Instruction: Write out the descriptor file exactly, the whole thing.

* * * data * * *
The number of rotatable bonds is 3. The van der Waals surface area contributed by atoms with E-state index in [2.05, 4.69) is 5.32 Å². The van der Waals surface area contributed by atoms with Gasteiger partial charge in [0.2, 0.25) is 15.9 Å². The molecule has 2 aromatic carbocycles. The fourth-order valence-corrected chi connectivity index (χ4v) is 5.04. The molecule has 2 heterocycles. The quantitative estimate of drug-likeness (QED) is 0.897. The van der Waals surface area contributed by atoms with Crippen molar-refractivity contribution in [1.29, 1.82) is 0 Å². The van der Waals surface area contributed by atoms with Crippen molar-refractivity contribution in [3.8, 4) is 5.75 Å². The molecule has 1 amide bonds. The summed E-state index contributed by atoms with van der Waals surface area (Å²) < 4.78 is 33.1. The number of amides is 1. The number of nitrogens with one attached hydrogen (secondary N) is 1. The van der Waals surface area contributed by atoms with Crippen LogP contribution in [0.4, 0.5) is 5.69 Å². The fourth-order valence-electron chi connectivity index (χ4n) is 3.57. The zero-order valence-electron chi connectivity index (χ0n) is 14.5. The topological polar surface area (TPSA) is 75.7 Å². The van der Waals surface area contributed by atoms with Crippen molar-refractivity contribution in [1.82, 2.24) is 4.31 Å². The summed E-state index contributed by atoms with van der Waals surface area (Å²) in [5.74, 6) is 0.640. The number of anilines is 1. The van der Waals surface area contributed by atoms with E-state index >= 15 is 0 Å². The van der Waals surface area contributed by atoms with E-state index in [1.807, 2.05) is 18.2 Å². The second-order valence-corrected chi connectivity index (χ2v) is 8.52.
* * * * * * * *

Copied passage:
The number of rotatable bonds is 3. The van der Waals surface area contributed by atoms with E-state index in [2.05, 4.69) is 5.32 Å². The van der Waals surface area contributed by atoms with Gasteiger partial charge in [0.2, 0.25) is 15.9 Å². The molecule has 2 aromatic carbocycles. The fourth-order valence-corrected chi connectivity index (χ4v) is 5.04. The molecule has 2 heterocycles. The quantitative estimate of drug-likeness (QED) is 0.897. The van der Waals surface area contributed by atoms with Crippen molar-refractivity contribution in [1.29, 1.82) is 0 Å². The van der Waals surface area contributed by atoms with Crippen molar-refractivity contribution in [3.8, 4) is 5.75 Å². The molecule has 1 amide bonds. The summed E-state index contributed by atoms with van der Waals surface area (Å²) < 4.78 is 33.1. The number of amides is 1. The number of nitrogens with one attached hydrogen (secondary N) is 1. The van der Waals surface area contributed by atoms with Crippen LogP contribution in [0.4, 0.5) is 5.69 Å². The fourth-order valence-electron chi connectivity index (χ4n) is 3.57. The zero-order valence-electron chi connectivity index (χ0n) is 14.5. The topological polar surface area (TPSA) is 75.7 Å². The van der Waals surface area contributed by atoms with Crippen molar-refractivity contribution in [1.82, 2.24) is 4.31 Å². The summed E-state index contributed by atoms with van der Waals surface area (Å²) in [5.74, 6) is 0.640. The number of anilines is 1. The van der Waals surface area contributed by atoms with E-state index >= 15 is 0 Å². The van der Waals surface area contributed by atoms with E-state index in [1.807, 2.05) is 18.2 Å². The second-order valence-corrected chi connectivity index (χ2v) is 8.52.